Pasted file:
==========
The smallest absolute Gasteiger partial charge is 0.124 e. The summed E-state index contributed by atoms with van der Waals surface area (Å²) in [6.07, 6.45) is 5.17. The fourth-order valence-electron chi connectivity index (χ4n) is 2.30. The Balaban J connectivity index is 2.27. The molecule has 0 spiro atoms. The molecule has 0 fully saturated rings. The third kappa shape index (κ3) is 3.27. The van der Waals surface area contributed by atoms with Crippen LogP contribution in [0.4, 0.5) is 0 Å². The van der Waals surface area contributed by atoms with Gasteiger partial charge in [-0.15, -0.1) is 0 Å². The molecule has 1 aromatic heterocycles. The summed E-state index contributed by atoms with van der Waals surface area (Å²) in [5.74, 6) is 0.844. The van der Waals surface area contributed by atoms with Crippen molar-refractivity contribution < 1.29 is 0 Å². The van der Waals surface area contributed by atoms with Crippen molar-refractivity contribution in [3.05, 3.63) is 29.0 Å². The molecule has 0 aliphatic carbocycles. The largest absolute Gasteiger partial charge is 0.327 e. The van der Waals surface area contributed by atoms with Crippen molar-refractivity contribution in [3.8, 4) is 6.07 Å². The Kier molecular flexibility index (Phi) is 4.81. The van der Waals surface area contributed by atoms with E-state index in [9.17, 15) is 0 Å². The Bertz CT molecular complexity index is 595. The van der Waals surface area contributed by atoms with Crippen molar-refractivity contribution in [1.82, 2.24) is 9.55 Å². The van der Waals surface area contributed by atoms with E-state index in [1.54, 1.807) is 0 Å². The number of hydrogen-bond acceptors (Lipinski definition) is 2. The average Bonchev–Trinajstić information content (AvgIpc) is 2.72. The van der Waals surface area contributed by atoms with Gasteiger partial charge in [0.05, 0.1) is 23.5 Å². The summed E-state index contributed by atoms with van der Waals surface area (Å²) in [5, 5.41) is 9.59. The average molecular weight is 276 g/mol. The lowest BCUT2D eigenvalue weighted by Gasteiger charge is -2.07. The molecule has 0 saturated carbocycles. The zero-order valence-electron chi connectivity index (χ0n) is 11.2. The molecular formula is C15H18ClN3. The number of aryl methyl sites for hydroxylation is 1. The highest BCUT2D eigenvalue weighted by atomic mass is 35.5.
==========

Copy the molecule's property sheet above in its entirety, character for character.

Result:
The smallest absolute Gasteiger partial charge is 0.124 e. The summed E-state index contributed by atoms with van der Waals surface area (Å²) in [6.07, 6.45) is 5.17. The fourth-order valence-electron chi connectivity index (χ4n) is 2.30. The Balaban J connectivity index is 2.27. The molecule has 0 spiro atoms. The molecule has 0 fully saturated rings. The third kappa shape index (κ3) is 3.27. The van der Waals surface area contributed by atoms with Crippen LogP contribution in [0.4, 0.5) is 0 Å². The van der Waals surface area contributed by atoms with Gasteiger partial charge in [-0.15, -0.1) is 0 Å². The molecule has 1 aromatic heterocycles. The summed E-state index contributed by atoms with van der Waals surface area (Å²) in [5.74, 6) is 0.844. The van der Waals surface area contributed by atoms with Crippen molar-refractivity contribution < 1.29 is 0 Å². The van der Waals surface area contributed by atoms with Crippen molar-refractivity contribution in [3.05, 3.63) is 29.0 Å². The molecule has 0 aliphatic carbocycles. The largest absolute Gasteiger partial charge is 0.327 e. The van der Waals surface area contributed by atoms with Crippen molar-refractivity contribution in [3.8, 4) is 6.07 Å². The Kier molecular flexibility index (Phi) is 4.81. The van der Waals surface area contributed by atoms with E-state index in [9.17, 15) is 0 Å². The Bertz CT molecular complexity index is 595. The van der Waals surface area contributed by atoms with Crippen molar-refractivity contribution in [1.82, 2.24) is 9.55 Å². The van der Waals surface area contributed by atoms with E-state index in [1.54, 1.807) is 0 Å². The number of hydrogen-bond acceptors (Lipinski definition) is 2. The average Bonchev–Trinajstić information content (AvgIpc) is 2.72. The van der Waals surface area contributed by atoms with Gasteiger partial charge in [0.05, 0.1) is 23.5 Å². The summed E-state index contributed by atoms with van der Waals surface area (Å²) in [5, 5.41) is 9.59. The average molecular weight is 276 g/mol. The lowest BCUT2D eigenvalue weighted by Gasteiger charge is -2.07. The molecule has 0 saturated carbocycles. The zero-order valence-electron chi connectivity index (χ0n) is 11.2. The molecular formula is C15H18ClN3. The number of aryl methyl sites for hydroxylation is 1. The highest BCUT2D eigenvalue weighted by atomic mass is 35.5.